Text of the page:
Noah Baird had just finished a first-period test last March when his mother showed up at his Carlsbad high school to take him out of class to an ice skating rink in Mira Mesa.
It was his callback audition for Season 2 of “The Mighty Ducks — Game Changers,” a Disney-branded TV series, produced by ABC Signature. His parents needed to make a video of him skating, and there was no time to waste.
Noah already had read for the role of the little brother of the hockey camp star.
It didn’t matter that the Southern California surfer had never played hockey. That wasn’t a game changer for him because, in addition to surfing, he dances, skateboards, snowboards and plays other sports that require agility and balance.
His family submitted the skating video, and two days later Noah learned he had gotten the part.
Producers gave him one week to relocate to the film set in Santa Clarita, where he took a “crash” course in playing hockey. He had to learn the game in two-hour sessions scheduled over two weeks.
Such is the life of an actor — and Noah, 16, has been one since he was 4.
He has appeared in the Broadway show, “Matilda the Musical,” and a New York production of “A Christmas Story: The Musical,” in which he played the annoying brother of star character Ralphie Parker, who coveted a Red Ryder air rifle.
He co-starred in Fox TV’s one-night show, “A Christmas Story: Live” in 2017. And he appeared as young Tommy in the 2019 La Jolla Playhouse one-night benefit concert of “The Who’s Tommy,” a musical that originated at the Playhouse. And these are just a few of his shows.
His L.A. agent, Domina Holbeck says Noah is marketable because of his confidence and charisma and his willingness to put in the work. “This industry is very competitive, and he works hard on his craft,” Holbeck says.
Noah’s mom, Becky Baird, admits family sacrifices have been made — adjusting work schedules, canceling events, postponing family trips and calling on extended family and friends for last-minute help. But it has led to family adventures across the country and many new friends.
Noah loves theater, but the one aspect of acting he doesn’t care for is the unpredictability of his life. “It completely interrupts everything. You put every part of your life on hold in a matter of seconds to do it.”
He auditions a couple of times a week. But when the “Mighty Ducks” role came through, he had to put normalcy aside and scramble to work out a new class schedule with his teachers, put sports and other activities on hold (including missing a state surfing competition) and hastily make living arrangements in the L.A. area.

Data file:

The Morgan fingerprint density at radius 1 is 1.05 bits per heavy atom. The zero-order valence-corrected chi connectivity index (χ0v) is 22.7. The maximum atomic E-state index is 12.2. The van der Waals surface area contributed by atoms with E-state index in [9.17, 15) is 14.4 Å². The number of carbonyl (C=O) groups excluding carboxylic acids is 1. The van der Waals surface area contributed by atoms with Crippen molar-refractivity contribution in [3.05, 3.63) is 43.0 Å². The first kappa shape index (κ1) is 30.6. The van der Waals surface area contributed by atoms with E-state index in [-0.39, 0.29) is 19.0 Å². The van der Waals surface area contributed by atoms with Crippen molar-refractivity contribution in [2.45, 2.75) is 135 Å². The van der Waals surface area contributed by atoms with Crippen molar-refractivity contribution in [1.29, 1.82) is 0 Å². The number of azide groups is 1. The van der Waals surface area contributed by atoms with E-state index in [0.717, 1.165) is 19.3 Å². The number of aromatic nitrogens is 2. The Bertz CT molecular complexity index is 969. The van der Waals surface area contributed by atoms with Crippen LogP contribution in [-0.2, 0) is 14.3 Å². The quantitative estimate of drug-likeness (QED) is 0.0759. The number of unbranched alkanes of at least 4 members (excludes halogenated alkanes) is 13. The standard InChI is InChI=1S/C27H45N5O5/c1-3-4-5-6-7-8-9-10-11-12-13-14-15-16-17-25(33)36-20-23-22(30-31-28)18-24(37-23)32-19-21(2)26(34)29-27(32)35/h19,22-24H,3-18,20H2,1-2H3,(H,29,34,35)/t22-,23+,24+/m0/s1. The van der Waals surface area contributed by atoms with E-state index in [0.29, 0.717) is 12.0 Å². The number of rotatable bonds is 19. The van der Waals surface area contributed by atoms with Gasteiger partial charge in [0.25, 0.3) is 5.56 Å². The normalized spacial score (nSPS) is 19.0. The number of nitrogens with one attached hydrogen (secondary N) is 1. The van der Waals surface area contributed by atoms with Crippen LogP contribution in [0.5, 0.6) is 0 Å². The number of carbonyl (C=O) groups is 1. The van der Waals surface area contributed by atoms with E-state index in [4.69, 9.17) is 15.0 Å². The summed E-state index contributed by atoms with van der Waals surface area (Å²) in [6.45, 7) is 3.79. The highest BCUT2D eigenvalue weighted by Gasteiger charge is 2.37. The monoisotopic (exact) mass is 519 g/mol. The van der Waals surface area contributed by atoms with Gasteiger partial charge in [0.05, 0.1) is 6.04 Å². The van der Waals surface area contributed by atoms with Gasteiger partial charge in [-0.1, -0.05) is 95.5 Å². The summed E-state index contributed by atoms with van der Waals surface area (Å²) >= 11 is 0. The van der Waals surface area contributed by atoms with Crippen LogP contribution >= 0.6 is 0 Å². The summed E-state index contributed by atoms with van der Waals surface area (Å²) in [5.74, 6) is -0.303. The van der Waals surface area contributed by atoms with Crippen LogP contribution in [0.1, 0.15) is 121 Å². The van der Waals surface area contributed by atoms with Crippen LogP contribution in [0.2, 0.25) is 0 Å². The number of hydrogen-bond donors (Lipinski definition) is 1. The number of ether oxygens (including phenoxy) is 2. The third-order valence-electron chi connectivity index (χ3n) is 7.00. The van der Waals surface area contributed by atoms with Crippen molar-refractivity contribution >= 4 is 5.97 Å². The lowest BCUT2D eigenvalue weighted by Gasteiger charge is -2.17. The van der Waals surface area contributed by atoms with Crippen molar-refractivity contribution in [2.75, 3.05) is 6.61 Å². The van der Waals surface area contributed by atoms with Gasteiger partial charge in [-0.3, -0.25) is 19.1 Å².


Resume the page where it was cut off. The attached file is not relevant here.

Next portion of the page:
His mother, a youth theater director and freelance musical theater coach, and his father, a web architect for Paramount Streaming’s Pluto TV, are fully supportive. But it’s getting harder, not easier, now that Noah is heading into Sage Creek High School’s 11th grade with more advanced courses and more time-consuming homework.
On the set, he was given three hours to cram in a full school day of classes, including homework.
When Noah was interviewed by my U-T colleague Pam Kragen in 2017, he said acting always would be part of his life, but he was dreaming of a career as a pro-surfer, a chemist, or a race car designer.
Five years later, Noah is focusing in on a science career — biochemistry and molecular biology, in particular. His grandfather, Stephen Baird, is a UC San Diego professor emeritus of pathology, and this summer Noah has been observing research work involving bacteria and transport proteins in a UCSD molecular lab.
He plans to attend a college offering a strong biochemistry and molecular biology program.
“Being a professional actor is a very inconsistent job. Most actors do a side job. I want something I can be happy doing every day,” he explains.
When I spoke to the actor, who turns 17 in December, he was about to leave for vacation in Hawaii, a rare treat for a kid who is on a whirlwind work schedule.
In his down time, he says he likes watching TV shows, such as Netflix’s “Zach Stone is Gonna’ be Famous,” “Stranger Things” and shows that his friends are acting in just to see them perform.
“Stranger Things” is one. He has appeared with some of the cast members or their siblings, and they have become a close-knit acting family.
Mitchell Sink, the brother of Sadie Sink who plays Max in “Stranger Things,” acted in “A Christmas Story” with him. And he was in “Matilda the Musical” with Gabriella Pizzolo, who plays Susie, the girlfriend of “Stranger Things’” main character, Dustin.
Filming is complete on “Mighty Ducks — Game Changers,” which debuts Sept. 28 on the Disney+ streaming network, with Josh Duhamel as coach, replacing Emilio Estevez from Season 1. Noah’s character is nicknamed “Fries” because his brother, a self-assured and arrogant hockey player, is the main course, and Fries is merely a side dish.
“We hope there is a Season 3 and, of course, would love for ‘Fries’ to be included,” says Noah’s mom. “But we won’t know anything until after Season 2 airs.”
For now, though, Noah says applying to college is his primary focus.
Despite his heady acting hobby, he manages to keep things in perspective.
His advice: “Always be thankful for what you have in the moment. Be grateful for the opportunities you get. Don’t take them for granted because who knows how long you’ll have them. And respect people around you.”
Those are great lines.